Vows, commitments and modern life: Refuge vows, part 6

To perform every action with complete trust in the Three Jewels. 

We should rely upon the Three Jewels in everything we do.  In this way all our actions will be successful.  We should always try to receive the blessings of the Three Jewels by making offerings and requests.  In the last few months, I have discussed extensively how we rely upon the guru’s mind alone for all that we do.  I encourage you to read the different special series I have done which explain this.  But the short version is this:  if you have a choice of a hammer or a nail gun, which will you choose?  If you have a choice of a soap box derby car or a Ferrari, which would you choose?  In the same way, if you have a choice of having your ordinary body, speech and mind being the source of all of your actions or the enlightened body, speech and mind of your Spiritual Guide being the source of all of your actions, which would you choose?  Most of us simply don’t realize we can become an instrument of the holy beings in this world, and those that do know this don’t know how to become one.  But once we know it is possible and we know how to do it, our life takes on a whole new purpose.  We come to have one goal alone:  to rely upon the three jewels for all that we do.

Omniscient beings know how to do our jobs better than we do, they know how to parent better than we do, they know how to get along with others better than we do, they know what paths to follow and which ones to abandon better than we do, they speak kinder, think wiser and act better than we do.  They even brush our teeth better than we do!  Frankly, there is nothing positive we do better than they do.  So why do we foolishly do things ourselves when we can learn to let them do everything through us. 

Never to forsake the Three Jewels, even at the cost of our life, or as a joke. 

We should never abandon the three Jewels under any circumstances.  What does it mean to abandon the three jewels?  It does not mean to forget about them.  This happens all of the time.  Rather, it means to come to the conclusion that they are wrong.  This can take any number of forms, such as us concluding they are wrong about the nature of our problem, or they are wrong about delusions being deceptive, or they are wrong about non-virtuous actions are to be avoided, or they are wrong about the need to escape from samsara, or they are wrong about why it is better to cherish and love others, or they are wrong about the ultimate meaning of human life, or they are wrong about the ultimate nature of reality.  If we come to any of these conclusions, then this would be forsaking the three jewels.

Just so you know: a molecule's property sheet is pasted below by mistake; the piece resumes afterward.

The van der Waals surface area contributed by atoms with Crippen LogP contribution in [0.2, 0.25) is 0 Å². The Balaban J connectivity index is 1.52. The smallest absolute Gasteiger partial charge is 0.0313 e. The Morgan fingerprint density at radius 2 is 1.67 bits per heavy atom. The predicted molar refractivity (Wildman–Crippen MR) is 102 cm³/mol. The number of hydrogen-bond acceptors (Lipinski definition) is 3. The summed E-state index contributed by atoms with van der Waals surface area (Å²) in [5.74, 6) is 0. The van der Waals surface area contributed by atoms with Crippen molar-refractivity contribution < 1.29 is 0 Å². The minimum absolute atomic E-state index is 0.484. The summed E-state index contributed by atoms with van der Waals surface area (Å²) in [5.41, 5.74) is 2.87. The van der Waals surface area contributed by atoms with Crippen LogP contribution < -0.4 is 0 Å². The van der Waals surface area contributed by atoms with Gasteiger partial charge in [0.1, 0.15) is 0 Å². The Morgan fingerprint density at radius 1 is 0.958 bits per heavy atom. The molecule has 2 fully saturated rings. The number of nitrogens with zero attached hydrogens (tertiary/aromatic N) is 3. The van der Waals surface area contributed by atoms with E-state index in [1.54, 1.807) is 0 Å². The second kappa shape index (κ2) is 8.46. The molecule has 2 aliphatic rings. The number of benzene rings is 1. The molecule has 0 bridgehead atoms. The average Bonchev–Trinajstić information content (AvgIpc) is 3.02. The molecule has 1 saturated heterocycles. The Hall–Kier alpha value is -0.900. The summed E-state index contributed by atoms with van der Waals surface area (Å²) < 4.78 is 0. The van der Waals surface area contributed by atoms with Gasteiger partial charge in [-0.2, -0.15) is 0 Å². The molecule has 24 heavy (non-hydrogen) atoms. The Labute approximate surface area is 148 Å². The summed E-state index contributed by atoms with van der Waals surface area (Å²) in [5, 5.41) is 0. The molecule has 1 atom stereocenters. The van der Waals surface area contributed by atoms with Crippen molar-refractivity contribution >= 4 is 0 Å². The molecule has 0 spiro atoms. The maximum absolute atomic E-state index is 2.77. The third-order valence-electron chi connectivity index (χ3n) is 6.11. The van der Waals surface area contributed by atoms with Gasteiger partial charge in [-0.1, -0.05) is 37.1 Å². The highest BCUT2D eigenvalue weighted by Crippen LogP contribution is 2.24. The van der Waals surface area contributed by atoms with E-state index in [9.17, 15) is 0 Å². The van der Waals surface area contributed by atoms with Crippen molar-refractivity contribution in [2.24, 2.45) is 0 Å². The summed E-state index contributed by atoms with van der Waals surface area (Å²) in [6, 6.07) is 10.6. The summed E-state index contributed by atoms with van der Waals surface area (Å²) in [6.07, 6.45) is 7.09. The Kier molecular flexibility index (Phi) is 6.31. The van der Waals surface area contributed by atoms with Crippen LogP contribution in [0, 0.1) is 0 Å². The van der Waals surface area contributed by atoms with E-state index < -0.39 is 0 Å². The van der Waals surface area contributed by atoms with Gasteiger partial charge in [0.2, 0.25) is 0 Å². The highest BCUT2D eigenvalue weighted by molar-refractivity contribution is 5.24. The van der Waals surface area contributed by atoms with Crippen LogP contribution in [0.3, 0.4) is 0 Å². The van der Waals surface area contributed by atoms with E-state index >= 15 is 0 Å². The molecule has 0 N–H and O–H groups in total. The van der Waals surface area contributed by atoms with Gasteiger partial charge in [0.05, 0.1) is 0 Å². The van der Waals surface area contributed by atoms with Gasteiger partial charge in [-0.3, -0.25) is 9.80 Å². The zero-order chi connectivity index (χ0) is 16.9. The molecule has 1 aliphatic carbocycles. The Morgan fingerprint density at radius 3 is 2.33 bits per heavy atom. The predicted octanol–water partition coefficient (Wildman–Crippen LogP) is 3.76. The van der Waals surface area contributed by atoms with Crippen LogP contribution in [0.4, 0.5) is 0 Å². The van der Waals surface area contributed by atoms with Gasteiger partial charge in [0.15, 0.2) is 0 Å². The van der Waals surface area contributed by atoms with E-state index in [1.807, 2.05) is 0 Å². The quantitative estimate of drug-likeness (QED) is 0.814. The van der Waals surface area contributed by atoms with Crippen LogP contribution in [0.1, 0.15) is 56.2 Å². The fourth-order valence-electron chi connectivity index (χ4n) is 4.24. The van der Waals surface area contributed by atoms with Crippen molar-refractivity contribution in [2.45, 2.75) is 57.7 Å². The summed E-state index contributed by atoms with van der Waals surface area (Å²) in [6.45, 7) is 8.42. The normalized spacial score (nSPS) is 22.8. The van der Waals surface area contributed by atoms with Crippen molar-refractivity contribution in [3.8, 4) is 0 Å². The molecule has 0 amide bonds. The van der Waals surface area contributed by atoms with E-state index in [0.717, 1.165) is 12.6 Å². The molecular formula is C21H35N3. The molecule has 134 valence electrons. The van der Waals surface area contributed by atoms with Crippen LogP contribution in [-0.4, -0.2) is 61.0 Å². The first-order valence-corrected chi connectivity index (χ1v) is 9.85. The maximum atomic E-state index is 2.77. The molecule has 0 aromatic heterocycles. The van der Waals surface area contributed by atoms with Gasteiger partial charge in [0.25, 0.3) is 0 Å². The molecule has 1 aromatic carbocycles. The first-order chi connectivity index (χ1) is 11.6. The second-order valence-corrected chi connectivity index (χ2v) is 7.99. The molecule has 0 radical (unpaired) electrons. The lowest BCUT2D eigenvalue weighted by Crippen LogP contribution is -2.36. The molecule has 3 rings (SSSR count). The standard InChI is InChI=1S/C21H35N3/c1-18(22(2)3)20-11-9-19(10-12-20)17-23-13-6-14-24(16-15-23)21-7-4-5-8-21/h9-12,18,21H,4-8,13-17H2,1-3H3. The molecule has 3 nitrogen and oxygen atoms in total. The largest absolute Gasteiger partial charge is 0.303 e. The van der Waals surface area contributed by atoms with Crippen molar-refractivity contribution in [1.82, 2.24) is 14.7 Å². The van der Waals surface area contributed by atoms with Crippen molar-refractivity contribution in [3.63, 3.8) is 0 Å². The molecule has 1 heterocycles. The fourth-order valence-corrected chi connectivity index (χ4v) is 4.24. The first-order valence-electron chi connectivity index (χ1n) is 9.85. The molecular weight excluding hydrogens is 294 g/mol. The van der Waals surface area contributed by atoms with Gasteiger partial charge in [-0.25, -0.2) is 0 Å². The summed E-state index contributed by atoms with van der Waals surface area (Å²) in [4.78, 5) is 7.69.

The reality is there are very few people who maintain a constancy in their Dharma practice throughout their life.  There are many people who come into the Dharma, have a great few years, and then move on to the next thing.  It is not bad that this happens.  It is good that they have a few years with the Dharma and leave happy.  The Dharma remains with them, influencing their behavior and thoughts in a myriad of ways, and then in their next life they stay a bit longer.  One of the biggest mistakes Dharma teachers and Dharma centers make is they become attached to people coming to all of the classes and staying at the center.  Attachment creates the causes to be separated from the objects of our attachment.  So our attachment to people coming actually creates the karmic causes to destroy the spiritual life of the other person.  People are not stupid.  They know when they are being emotionally manipulated with the Dharma to get them to do things they otherwise wouldn’t do.  In the short-run, this may work; but over time they start to no longer believe us that we are just trying to help them (they think we are trying to use them for our own purposes), they lose faith and they move on.